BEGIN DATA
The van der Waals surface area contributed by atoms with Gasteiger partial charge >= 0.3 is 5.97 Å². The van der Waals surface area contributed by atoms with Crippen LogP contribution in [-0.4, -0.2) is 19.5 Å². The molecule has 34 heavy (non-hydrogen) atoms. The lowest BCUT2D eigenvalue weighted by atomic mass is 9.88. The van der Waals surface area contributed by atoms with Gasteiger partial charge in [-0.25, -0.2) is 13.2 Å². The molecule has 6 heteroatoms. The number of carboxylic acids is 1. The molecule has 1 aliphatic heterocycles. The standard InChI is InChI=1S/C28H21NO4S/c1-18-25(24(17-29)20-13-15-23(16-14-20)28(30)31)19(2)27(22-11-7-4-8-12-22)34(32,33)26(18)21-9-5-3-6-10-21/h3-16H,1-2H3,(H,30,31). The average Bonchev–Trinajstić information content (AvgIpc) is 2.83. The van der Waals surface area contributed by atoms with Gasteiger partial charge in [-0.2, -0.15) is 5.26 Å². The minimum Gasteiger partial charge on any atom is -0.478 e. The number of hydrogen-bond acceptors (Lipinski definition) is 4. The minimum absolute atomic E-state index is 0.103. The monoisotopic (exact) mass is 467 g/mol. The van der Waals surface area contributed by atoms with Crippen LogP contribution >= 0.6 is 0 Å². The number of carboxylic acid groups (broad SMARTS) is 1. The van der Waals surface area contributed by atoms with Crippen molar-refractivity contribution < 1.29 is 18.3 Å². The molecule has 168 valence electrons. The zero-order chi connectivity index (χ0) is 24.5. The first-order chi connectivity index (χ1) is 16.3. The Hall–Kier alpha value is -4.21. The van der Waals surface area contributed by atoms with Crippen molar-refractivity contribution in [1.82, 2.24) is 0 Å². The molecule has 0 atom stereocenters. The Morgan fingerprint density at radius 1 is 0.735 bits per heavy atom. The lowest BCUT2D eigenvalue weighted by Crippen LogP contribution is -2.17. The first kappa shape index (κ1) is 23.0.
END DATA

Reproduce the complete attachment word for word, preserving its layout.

The van der Waals surface area contributed by atoms with Gasteiger partial charge >= 0.3 is 5.97 Å². The van der Waals surface area contributed by atoms with Crippen LogP contribution in [-0.4, -0.2) is 19.5 Å². The molecule has 34 heavy (non-hydrogen) atoms. The lowest BCUT2D eigenvalue weighted by atomic mass is 9.88. The van der Waals surface area contributed by atoms with Gasteiger partial charge in [-0.25, -0.2) is 13.2 Å². The molecule has 6 heteroatoms. The number of carboxylic acids is 1. The molecule has 1 aliphatic heterocycles. The standard InChI is InChI=1S/C28H21NO4S/c1-18-25(24(17-29)20-13-15-23(16-14-20)28(30)31)19(2)27(22-11-7-4-8-12-22)34(32,33)26(18)21-9-5-3-6-10-21/h3-16H,1-2H3,(H,30,31). The average Bonchev–Trinajstić information content (AvgIpc) is 2.83. The van der Waals surface area contributed by atoms with Gasteiger partial charge in [-0.2, -0.15) is 5.26 Å². The minimum Gasteiger partial charge on any atom is -0.478 e. The number of hydrogen-bond acceptors (Lipinski definition) is 4. The minimum absolute atomic E-state index is 0.103. The monoisotopic (exact) mass is 467 g/mol. The van der Waals surface area contributed by atoms with Crippen LogP contribution >= 0.6 is 0 Å². The number of carboxylic acid groups (broad SMARTS) is 1. The van der Waals surface area contributed by atoms with Crippen molar-refractivity contribution < 1.29 is 18.3 Å². The molecule has 168 valence electrons. The zero-order chi connectivity index (χ0) is 24.5. The first-order chi connectivity index (χ1) is 16.3. The Hall–Kier alpha value is -4.21. The van der Waals surface area contributed by atoms with Crippen molar-refractivity contribution in [1.82, 2.24) is 0 Å². The molecule has 0 atom stereocenters. The Morgan fingerprint density at radius 1 is 0.735 bits per heavy atom. The lowest BCUT2D eigenvalue weighted by Crippen LogP contribution is -2.17. The first kappa shape index (κ1) is 23.0.